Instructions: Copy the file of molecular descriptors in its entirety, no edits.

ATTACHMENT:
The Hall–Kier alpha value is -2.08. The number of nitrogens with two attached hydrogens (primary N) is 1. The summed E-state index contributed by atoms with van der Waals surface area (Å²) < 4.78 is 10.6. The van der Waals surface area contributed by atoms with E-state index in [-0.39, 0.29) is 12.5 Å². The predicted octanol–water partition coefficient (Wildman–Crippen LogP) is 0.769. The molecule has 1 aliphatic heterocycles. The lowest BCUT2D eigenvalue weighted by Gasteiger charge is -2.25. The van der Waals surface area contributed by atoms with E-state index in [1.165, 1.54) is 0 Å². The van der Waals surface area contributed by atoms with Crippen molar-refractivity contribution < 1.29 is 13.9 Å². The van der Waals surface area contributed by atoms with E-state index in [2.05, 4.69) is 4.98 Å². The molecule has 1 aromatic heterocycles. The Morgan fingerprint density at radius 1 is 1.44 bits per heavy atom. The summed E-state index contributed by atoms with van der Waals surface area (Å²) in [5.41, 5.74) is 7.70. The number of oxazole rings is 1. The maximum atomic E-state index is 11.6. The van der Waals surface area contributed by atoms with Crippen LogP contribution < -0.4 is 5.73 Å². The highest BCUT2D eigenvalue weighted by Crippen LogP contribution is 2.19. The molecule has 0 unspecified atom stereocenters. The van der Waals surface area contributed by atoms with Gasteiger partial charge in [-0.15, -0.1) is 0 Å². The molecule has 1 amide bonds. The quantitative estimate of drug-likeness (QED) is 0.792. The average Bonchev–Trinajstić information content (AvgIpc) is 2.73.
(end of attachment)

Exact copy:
The Hall–Kier alpha value is -2.08. The number of nitrogens with two attached hydrogens (primary N) is 1. The summed E-state index contributed by atoms with van der Waals surface area (Å²) < 4.78 is 10.6. The van der Waals surface area contributed by atoms with E-state index in [-0.39, 0.29) is 12.5 Å². The predicted octanol–water partition coefficient (Wildman–Crippen LogP) is 0.769. The molecule has 1 aliphatic heterocycles. The lowest BCUT2D eigenvalue weighted by Gasteiger charge is -2.25. The van der Waals surface area contributed by atoms with E-state index in [1.165, 1.54) is 0 Å². The van der Waals surface area contributed by atoms with Crippen molar-refractivity contribution < 1.29 is 13.9 Å². The van der Waals surface area contributed by atoms with E-state index in [2.05, 4.69) is 4.98 Å². The molecule has 1 aromatic heterocycles. The Morgan fingerprint density at radius 1 is 1.44 bits per heavy atom. The summed E-state index contributed by atoms with van der Waals surface area (Å²) in [5.41, 5.74) is 7.70. The number of oxazole rings is 1. The maximum atomic E-state index is 11.6. The van der Waals surface area contributed by atoms with Crippen LogP contribution < -0.4 is 5.73 Å². The highest BCUT2D eigenvalue weighted by Crippen LogP contribution is 2.19. The molecule has 0 unspecified atom stereocenters. The van der Waals surface area contributed by atoms with Gasteiger partial charge in [-0.15, -0.1) is 0 Å². The molecule has 1 amide bonds. The quantitative estimate of drug-likeness (QED) is 0.792. The average Bonchev–Trinajstić information content (AvgIpc) is 2.73.